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Iain Dale presents the evening show on LBC Radio and is a commentator for CNN.

Earlier this week, we were encouraged by Sayeeda Warsi to accept that the Conservative Party is “institutionally Islamophobic”. She offered no evidence, merely a series of allegations. And she did it all via Twitter or other media. She is demanding an inquiry into the subject.

I do not for one moment deny there are people in the Conservative Party who have displayed evidence of being anti-Muslim, racist or even (whisper it) anti-semitic. They exist in all parties, and they need to be weeded out.

Now correct me if I’m wrong but, whenever anyone has been found to be Islamophobic, the party has acted swiftly and immediately suspended them. That’s what happened this week when CCHQ was alerted to some loathsome comments on a little-known Facebook Group which claimed to be some sort of Jacob Rees-Mogg fan group. A complaint was made and 14 members were swiftly dealt with I don’t think anyone can reasonably expect a CCHQ boffin or two to be diverted to permanently monitor whether something untoward is being said by someone at any time on a pathetic Facebook page.

For the second time in a few months, I devoted an hour of my LBC radio show to asking Muslims to phone in if they had experienced any Islamophobia as members of the Conservative Party. For the second time, I didn’t get a single call from anyone alleging that sort of behaviour. Instead, I got calls from Muslim Conservatives who said how welcome they’d been made to feel. One of them said his local branch moved their monthly meetings from a pub to a local community centre because they wanted him to feel comfortable.

I happen to like Sayeeda Warsi. I think she’s done a lot of good for the Party on various issues over the years but, on this subject, I’d like to see her evidence, and weigh whethr it stacks up to anything that would be serious enough to warrant a full-scale inquiry. I see no evidence of “institutional Islamophobia” in the Conservative Party, and I know of no one at the top of the party who would put up with it.

And that’s where the Tories are different to the Labour Party. I don’t believe the Labour Party is “institutionally anti-semitic”, but I do believe there are people at the top of the Labour Party who, because of their hard-left ideology, tolerate it.

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This time next week, the die will have been cast. We should have a better idea whether we will leave the EU as planned, and as promised by Theresa May hundreds of times over, on 29 March.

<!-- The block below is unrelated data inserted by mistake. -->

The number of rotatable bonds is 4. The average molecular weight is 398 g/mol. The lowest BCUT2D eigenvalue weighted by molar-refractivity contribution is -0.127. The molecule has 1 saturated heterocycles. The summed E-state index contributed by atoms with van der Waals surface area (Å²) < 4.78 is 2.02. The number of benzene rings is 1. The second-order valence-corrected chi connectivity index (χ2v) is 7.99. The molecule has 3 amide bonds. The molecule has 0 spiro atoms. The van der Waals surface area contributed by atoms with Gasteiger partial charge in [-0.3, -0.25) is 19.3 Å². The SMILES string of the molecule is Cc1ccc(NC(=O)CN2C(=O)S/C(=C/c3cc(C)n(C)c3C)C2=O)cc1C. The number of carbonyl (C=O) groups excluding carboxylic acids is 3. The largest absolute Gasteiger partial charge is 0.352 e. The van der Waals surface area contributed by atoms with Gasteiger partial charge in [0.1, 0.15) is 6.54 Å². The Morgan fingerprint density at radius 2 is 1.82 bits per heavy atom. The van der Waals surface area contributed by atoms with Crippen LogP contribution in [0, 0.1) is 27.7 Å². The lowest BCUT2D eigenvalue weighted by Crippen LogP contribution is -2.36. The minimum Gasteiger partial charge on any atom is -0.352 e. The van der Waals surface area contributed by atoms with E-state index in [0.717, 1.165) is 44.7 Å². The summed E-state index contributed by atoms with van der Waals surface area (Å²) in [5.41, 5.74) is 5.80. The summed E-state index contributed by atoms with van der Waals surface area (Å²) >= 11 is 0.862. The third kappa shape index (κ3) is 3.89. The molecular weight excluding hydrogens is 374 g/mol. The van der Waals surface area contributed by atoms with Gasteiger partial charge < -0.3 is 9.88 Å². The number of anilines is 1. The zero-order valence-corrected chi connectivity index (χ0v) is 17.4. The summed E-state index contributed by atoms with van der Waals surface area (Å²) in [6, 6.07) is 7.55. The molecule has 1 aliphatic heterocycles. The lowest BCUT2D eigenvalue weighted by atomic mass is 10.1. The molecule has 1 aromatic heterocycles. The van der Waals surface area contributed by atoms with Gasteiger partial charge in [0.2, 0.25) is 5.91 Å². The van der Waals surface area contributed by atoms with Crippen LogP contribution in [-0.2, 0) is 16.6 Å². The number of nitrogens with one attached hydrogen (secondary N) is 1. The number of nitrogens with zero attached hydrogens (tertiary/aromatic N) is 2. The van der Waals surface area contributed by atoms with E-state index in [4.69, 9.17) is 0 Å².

I wouldn’t hold your breath if I were you. As I write, there is no sign of any breakthrough in Brussels and I don’t believe enough of the ERGers will be bought off in time. The Meaningful Vote on Tuesday won’t be lost by 230, but the question is: will the majority be low enough for Theresa May to come to the conclusion that one final heave might just get her over the line in a third vote?

If it doesn’t, and Parliament then votes to extend Article 50, that’s when the fireworks could really start. I suspect the EU will reject a three month extension, on the basis that there’s no one to negotiate with after early April because of the European Parliamentary elections and the fact that the Commission has ended its term until a new one starts in July. It may come back and offer a two year extension, but this would enrage Brexiteers who would then rightly say that we wouldn’t actually leave until more than seven years after the initial vote.

I don’t see how the Prime Minister could accept a two-year delay. If she did, surely that would be the end of her. Mind you, we’ve said that before. One thing I can confidently predict, however, is that the rest of this month is going to determine what happens for the next ten years. Fasten your seatbelts.

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Whatever the outcome of what happens this month, surely it will then be time for May to depart the stage. And quickly.

If she doesn’t, we will inevitably return to a continuous diet of leadership speculation. She’s lost the confidence of all parts of the party over so many issues.

If we leave on the March 29 with No Deal, the country will need a leader who actually believes in Brexit and has a clear idea of what he or she wants it to become and how to achieve it.

But if Article 50 is extended, I do not think that the Minister can possibly, with a straight face, claim that she is the woman to lead those negotiations, having so spectacularly failed over the last two and a half years. If there’s just a technical extension for a few weeks to get the legislation through Parliament, I still believe that she should announce she’s going, and allow the Party to move on and elect a new leader.

Her only hope of staying on for longer is if she is able to get her deal through, and she can then tell us all that she achieved her mission  – even though no one at all will be satisfied. Even in those circumstances, I believe the country would be better off with a new leader and a fresh start.

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Talking of future leadership contestants, I wrote a piece on my blog recently headlined: “The Quiet Rise of Andrea Leadsom”. And what do you know? A few days later she only goes and tops this month’s ConservativeHome Cabinet Ministers Performance Poll. I may not be Mystic Meg, but I can tell when someone is doing a good job as, it seems, can the readers of this august website.

212 comments for: Iain Dale: Whatever happens with Brexit this month, May must go. And quickly.

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